A orphaned teenage boy, Toto (Timothy Castillo), tries to raise money to bail out his brother Kiko, under arrest for his links to a drug gang which Toto fears plan to kill the brothers to prevent a confession. Toto ends up under the protection of Irma (Eula Valdez), a professional hitwoman and former friend of his mothers. She slowly begins showing Toto what it takes to be an assassin, becoming both mentor and mother figure.
Neomanila is described as a “neo-noir” that observes “the phenomenon of extra-judicial killings”. That feels technically correct, but more evocative of something interesting than this film actually manages.
There are some dark shadows, there is crime, and some moral ambiguity, so I guess it qualifies as neo-noir. But Neomanila doesn’t have its heart in it, really. There is nothing particularly creative in the use of light and shadow, and by avoiding ever actually engaging with the politics or morality, the moral ambiguity is affectless rather than something that provokes thought.
The extra-judicial killings going on in the Philippines are a backdrop to the movie, but they aren’t actually the point of anything. If you knew nothing about Duerte’s War on Drugs, you aren’t likely to miss anything save maybe the meaning of some signs. It doesn’t observe the extra-judicial killings, the killings are almost completely irrelevant.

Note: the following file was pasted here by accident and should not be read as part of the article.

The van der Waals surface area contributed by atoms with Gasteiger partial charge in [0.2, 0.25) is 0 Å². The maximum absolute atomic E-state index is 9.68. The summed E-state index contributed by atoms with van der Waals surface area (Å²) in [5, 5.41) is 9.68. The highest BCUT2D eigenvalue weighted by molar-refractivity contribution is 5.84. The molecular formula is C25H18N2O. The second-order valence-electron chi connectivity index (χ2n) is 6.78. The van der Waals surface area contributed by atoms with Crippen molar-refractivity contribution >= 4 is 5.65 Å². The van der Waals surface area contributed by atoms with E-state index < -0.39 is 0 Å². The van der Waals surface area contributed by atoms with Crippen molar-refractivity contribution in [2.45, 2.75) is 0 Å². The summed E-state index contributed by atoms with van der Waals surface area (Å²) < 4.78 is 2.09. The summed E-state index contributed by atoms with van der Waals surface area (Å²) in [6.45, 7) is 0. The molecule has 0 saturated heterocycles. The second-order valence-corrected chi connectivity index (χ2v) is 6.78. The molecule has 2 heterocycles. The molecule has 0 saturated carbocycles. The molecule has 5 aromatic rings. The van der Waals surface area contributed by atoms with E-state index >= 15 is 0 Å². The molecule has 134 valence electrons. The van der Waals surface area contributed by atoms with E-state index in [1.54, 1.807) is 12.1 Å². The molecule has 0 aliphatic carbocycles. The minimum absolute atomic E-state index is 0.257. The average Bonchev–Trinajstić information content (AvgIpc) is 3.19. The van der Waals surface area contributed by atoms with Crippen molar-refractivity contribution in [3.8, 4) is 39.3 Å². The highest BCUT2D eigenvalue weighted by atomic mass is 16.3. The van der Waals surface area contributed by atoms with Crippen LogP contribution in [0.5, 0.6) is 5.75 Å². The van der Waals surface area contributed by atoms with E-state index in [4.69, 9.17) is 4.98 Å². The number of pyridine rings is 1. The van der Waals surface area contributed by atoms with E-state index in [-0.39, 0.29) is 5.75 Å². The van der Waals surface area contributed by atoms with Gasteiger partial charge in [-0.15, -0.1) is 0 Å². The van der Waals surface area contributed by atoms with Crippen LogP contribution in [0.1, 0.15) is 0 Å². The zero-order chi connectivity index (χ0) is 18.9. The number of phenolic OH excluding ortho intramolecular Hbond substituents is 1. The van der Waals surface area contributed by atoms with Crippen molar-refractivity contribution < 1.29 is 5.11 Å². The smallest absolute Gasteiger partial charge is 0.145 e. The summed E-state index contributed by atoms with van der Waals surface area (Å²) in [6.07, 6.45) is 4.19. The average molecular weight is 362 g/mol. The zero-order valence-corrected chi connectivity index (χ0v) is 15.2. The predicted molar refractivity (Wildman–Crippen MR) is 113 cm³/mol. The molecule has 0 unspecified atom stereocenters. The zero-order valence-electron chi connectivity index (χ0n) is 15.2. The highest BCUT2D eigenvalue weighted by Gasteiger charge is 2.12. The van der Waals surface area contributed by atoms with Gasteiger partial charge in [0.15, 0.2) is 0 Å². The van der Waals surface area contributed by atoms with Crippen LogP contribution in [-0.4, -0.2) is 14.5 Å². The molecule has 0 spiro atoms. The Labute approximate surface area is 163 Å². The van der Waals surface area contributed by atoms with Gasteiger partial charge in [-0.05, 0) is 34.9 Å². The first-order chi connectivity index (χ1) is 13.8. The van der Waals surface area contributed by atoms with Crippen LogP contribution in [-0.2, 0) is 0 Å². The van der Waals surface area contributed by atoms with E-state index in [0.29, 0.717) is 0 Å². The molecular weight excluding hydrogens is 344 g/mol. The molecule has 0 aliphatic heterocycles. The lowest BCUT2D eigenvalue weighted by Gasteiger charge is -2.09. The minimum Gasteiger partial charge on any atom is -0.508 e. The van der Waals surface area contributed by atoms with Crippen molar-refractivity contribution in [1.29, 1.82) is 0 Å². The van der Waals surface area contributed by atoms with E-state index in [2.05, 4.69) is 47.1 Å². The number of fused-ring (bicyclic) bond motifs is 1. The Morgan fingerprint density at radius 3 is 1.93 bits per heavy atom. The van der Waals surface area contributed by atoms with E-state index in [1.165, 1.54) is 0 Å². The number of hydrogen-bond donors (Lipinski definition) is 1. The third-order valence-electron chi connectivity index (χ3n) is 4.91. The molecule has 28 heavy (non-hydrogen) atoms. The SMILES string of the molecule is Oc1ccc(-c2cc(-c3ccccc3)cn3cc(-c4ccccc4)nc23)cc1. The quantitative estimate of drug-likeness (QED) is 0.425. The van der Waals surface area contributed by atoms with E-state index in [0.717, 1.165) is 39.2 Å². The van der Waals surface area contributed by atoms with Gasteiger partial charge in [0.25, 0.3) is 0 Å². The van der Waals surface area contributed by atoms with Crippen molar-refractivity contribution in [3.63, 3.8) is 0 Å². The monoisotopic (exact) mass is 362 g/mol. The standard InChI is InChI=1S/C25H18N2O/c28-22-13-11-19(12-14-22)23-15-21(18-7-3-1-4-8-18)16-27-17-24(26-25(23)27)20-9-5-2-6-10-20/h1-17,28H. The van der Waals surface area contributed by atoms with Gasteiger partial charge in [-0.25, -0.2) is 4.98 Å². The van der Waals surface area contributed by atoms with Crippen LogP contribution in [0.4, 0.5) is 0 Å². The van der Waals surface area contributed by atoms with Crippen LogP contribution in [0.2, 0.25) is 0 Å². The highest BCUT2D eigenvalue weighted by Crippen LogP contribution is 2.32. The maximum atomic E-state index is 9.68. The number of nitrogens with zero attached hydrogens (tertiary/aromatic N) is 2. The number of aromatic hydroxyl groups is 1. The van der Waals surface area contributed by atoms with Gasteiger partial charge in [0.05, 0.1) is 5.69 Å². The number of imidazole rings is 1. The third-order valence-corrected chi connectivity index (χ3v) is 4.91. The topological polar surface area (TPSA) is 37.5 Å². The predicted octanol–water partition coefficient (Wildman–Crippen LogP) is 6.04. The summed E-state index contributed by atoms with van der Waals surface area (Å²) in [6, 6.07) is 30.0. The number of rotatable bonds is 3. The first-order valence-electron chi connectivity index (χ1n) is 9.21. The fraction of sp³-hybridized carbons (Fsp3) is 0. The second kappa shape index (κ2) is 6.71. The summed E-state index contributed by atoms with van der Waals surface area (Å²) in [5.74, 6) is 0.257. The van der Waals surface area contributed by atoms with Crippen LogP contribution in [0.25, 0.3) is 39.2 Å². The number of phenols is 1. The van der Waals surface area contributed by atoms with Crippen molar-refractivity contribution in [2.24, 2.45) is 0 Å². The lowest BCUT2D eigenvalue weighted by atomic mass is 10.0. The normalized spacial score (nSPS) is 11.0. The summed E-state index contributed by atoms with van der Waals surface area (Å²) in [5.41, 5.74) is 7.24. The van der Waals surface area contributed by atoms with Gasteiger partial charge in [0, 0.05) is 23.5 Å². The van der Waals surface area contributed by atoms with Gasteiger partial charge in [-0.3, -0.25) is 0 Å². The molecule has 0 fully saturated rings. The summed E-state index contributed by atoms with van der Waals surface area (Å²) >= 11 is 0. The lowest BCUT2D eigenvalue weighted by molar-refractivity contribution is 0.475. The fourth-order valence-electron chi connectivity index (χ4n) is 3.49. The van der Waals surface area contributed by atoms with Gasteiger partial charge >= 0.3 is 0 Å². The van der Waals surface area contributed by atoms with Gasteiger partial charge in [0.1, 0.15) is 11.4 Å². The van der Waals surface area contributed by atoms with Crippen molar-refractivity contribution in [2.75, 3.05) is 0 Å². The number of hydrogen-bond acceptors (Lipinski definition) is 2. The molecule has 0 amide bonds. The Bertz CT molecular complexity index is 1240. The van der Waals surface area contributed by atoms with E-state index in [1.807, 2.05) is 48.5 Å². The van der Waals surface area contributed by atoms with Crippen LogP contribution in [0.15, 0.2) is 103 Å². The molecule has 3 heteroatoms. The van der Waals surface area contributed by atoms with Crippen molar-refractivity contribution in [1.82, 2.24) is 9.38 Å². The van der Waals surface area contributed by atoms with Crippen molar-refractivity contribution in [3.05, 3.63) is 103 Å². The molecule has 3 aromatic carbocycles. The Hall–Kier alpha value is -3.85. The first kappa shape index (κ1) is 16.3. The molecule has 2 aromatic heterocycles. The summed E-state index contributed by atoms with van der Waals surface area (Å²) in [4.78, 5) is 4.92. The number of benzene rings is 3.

Castillo’s performance is strong for what he is given, but he is largely a blank passive slate, pushed around by circumstance. He seems like a kid, and is one, which undercuts the world-weary that a noir protagonist thrives in. (It makes his sex scenes fairly awkward as well.) Valdez fits the hard boiled noir tropes better, but is held at an even further remove.
I suppose I could be generous and say it has a Kubrickian sterility that is supposed to suggest something about the meaningless of it all. Maybe that is the intent. But if so, it succeeded too well, telling a serviceable story that doesn’t mean anything of note.